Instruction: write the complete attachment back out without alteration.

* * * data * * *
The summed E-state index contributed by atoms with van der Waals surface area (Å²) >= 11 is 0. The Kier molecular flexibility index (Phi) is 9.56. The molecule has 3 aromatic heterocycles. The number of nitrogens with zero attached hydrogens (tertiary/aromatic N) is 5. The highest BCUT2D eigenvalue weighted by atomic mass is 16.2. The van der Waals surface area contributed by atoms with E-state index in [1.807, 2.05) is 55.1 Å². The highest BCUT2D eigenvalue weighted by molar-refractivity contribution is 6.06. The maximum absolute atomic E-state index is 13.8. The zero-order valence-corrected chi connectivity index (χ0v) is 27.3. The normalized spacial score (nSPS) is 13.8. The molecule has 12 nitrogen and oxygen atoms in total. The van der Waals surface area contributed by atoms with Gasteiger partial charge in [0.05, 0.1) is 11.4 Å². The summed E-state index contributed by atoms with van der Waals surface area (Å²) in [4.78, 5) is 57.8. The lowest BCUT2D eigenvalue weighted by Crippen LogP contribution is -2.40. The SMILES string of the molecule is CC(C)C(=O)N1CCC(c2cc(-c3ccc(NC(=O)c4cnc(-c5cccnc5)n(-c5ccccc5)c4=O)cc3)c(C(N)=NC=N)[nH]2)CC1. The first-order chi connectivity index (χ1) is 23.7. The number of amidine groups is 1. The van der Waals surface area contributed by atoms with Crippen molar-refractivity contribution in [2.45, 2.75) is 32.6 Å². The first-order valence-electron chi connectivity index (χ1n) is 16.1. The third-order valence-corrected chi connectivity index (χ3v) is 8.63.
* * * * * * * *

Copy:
The summed E-state index contributed by atoms with van der Waals surface area (Å²) >= 11 is 0. The Kier molecular flexibility index (Phi) is 9.56. The molecule has 3 aromatic heterocycles. The number of nitrogens with zero attached hydrogens (tertiary/aromatic N) is 5. The highest BCUT2D eigenvalue weighted by atomic mass is 16.2. The van der Waals surface area contributed by atoms with E-state index in [1.807, 2.05) is 55.1 Å². The highest BCUT2D eigenvalue weighted by molar-refractivity contribution is 6.06. The maximum absolute atomic E-state index is 13.8. The zero-order valence-corrected chi connectivity index (χ0v) is 27.3. The normalized spacial score (nSPS) is 13.8. The molecule has 12 nitrogen and oxygen atoms in total. The van der Waals surface area contributed by atoms with Gasteiger partial charge in [0.05, 0.1) is 11.4 Å². The summed E-state index contributed by atoms with van der Waals surface area (Å²) in [4.78, 5) is 57.8. The lowest BCUT2D eigenvalue weighted by Crippen LogP contribution is -2.40. The SMILES string of the molecule is CC(C)C(=O)N1CCC(c2cc(-c3ccc(NC(=O)c4cnc(-c5cccnc5)n(-c5ccccc5)c4=O)cc3)c(C(N)=NC=N)[nH]2)CC1. The first-order chi connectivity index (χ1) is 23.7. The number of amidine groups is 1. The van der Waals surface area contributed by atoms with Crippen molar-refractivity contribution in [2.45, 2.75) is 32.6 Å². The first-order valence-electron chi connectivity index (χ1n) is 16.1. The third-order valence-corrected chi connectivity index (χ3v) is 8.63.